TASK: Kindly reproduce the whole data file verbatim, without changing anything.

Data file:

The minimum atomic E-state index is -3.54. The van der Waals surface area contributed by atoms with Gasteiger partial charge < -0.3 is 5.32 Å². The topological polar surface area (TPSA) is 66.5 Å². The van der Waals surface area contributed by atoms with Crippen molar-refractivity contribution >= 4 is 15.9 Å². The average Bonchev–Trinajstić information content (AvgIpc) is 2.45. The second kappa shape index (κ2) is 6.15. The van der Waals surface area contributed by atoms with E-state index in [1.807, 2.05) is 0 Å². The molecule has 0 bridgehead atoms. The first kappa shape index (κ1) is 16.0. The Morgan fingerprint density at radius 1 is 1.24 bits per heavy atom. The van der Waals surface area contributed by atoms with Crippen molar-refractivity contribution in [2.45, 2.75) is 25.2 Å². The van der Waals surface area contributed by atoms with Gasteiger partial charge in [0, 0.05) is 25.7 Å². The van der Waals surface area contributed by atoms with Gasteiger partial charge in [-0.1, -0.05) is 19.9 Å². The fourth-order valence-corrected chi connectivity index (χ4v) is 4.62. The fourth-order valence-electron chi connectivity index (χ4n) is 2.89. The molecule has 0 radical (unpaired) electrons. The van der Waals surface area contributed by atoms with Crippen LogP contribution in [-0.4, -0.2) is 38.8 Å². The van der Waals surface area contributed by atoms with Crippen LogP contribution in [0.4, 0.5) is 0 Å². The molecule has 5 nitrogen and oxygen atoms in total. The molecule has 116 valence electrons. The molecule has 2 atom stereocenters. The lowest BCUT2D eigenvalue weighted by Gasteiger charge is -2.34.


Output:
The minimum atomic E-state index is -3.54. The van der Waals surface area contributed by atoms with Gasteiger partial charge < -0.3 is 5.32 Å². The topological polar surface area (TPSA) is 66.5 Å². The van der Waals surface area contributed by atoms with Crippen molar-refractivity contribution >= 4 is 15.9 Å². The average Bonchev–Trinajstić information content (AvgIpc) is 2.45. The second kappa shape index (κ2) is 6.15. The van der Waals surface area contributed by atoms with E-state index in [1.807, 2.05) is 0 Å². The molecule has 0 bridgehead atoms. The first kappa shape index (κ1) is 16.0. The Morgan fingerprint density at radius 1 is 1.24 bits per heavy atom. The van der Waals surface area contributed by atoms with Crippen molar-refractivity contribution in [2.45, 2.75) is 25.2 Å². The van der Waals surface area contributed by atoms with Gasteiger partial charge in [0, 0.05) is 25.7 Å². The van der Waals surface area contributed by atoms with Gasteiger partial charge in [-0.1, -0.05) is 19.9 Å². The fourth-order valence-corrected chi connectivity index (χ4v) is 4.62. The fourth-order valence-electron chi connectivity index (χ4n) is 2.89. The molecule has 0 radical (unpaired) electrons. The van der Waals surface area contributed by atoms with Crippen LogP contribution in [-0.4, -0.2) is 38.8 Å². The van der Waals surface area contributed by atoms with Crippen LogP contribution in [0.4, 0.5) is 0 Å². The molecule has 5 nitrogen and oxygen atoms in total. The molecule has 116 valence electrons. The molecule has 2 atom stereocenters. The lowest BCUT2D eigenvalue weighted by Gasteiger charge is -2.34.